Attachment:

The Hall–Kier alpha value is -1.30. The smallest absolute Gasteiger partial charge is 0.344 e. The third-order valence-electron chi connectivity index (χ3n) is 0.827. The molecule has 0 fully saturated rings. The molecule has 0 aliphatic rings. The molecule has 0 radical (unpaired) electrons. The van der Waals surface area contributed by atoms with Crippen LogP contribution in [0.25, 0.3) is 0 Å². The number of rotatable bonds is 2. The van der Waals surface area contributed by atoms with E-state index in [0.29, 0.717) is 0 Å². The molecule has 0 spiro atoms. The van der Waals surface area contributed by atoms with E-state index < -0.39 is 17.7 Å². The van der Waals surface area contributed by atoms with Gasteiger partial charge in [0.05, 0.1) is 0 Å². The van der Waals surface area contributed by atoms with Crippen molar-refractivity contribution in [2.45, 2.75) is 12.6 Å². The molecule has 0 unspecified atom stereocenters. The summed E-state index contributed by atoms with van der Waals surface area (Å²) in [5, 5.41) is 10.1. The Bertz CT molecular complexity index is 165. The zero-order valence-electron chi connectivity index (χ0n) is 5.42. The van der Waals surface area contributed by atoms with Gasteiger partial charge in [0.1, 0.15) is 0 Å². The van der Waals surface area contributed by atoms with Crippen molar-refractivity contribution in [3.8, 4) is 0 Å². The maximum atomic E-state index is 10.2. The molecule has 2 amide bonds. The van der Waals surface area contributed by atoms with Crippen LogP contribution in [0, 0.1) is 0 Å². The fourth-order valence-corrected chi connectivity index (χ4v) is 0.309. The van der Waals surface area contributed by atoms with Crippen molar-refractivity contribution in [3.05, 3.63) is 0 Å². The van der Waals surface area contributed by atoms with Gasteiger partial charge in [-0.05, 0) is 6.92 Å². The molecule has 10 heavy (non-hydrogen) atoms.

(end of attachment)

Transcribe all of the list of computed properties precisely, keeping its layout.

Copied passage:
The Hall–Kier alpha value is -1.30. The smallest absolute Gasteiger partial charge is 0.344 e. The third-order valence-electron chi connectivity index (χ3n) is 0.827. The molecule has 0 fully saturated rings. The molecule has 0 aliphatic rings. The molecule has 0 radical (unpaired) electrons. The van der Waals surface area contributed by atoms with Crippen LogP contribution in [0.25, 0.3) is 0 Å². The number of rotatable bonds is 2. The van der Waals surface area contributed by atoms with E-state index in [0.29, 0.717) is 0 Å². The molecule has 0 spiro atoms. The van der Waals surface area contributed by atoms with E-state index < -0.39 is 17.7 Å². The van der Waals surface area contributed by atoms with Gasteiger partial charge in [0.05, 0.1) is 0 Å². The van der Waals surface area contributed by atoms with Crippen molar-refractivity contribution in [2.45, 2.75) is 12.6 Å². The molecule has 0 unspecified atom stereocenters. The summed E-state index contributed by atoms with van der Waals surface area (Å²) in [5, 5.41) is 10.1. The Bertz CT molecular complexity index is 165. The zero-order valence-electron chi connectivity index (χ0n) is 5.42. The van der Waals surface area contributed by atoms with Gasteiger partial charge in [0.1, 0.15) is 0 Å². The van der Waals surface area contributed by atoms with Crippen molar-refractivity contribution in [3.8, 4) is 0 Å². The maximum atomic E-state index is 10.2. The molecule has 2 amide bonds. The van der Waals surface area contributed by atoms with Crippen LogP contribution in [0, 0.1) is 0 Å². The fourth-order valence-corrected chi connectivity index (χ4v) is 0.309. The van der Waals surface area contributed by atoms with Crippen molar-refractivity contribution in [3.05, 3.63) is 0 Å². The van der Waals surface area contributed by atoms with Gasteiger partial charge in [-0.05, 0) is 6.92 Å². The molecule has 10 heavy (non-hydrogen) atoms.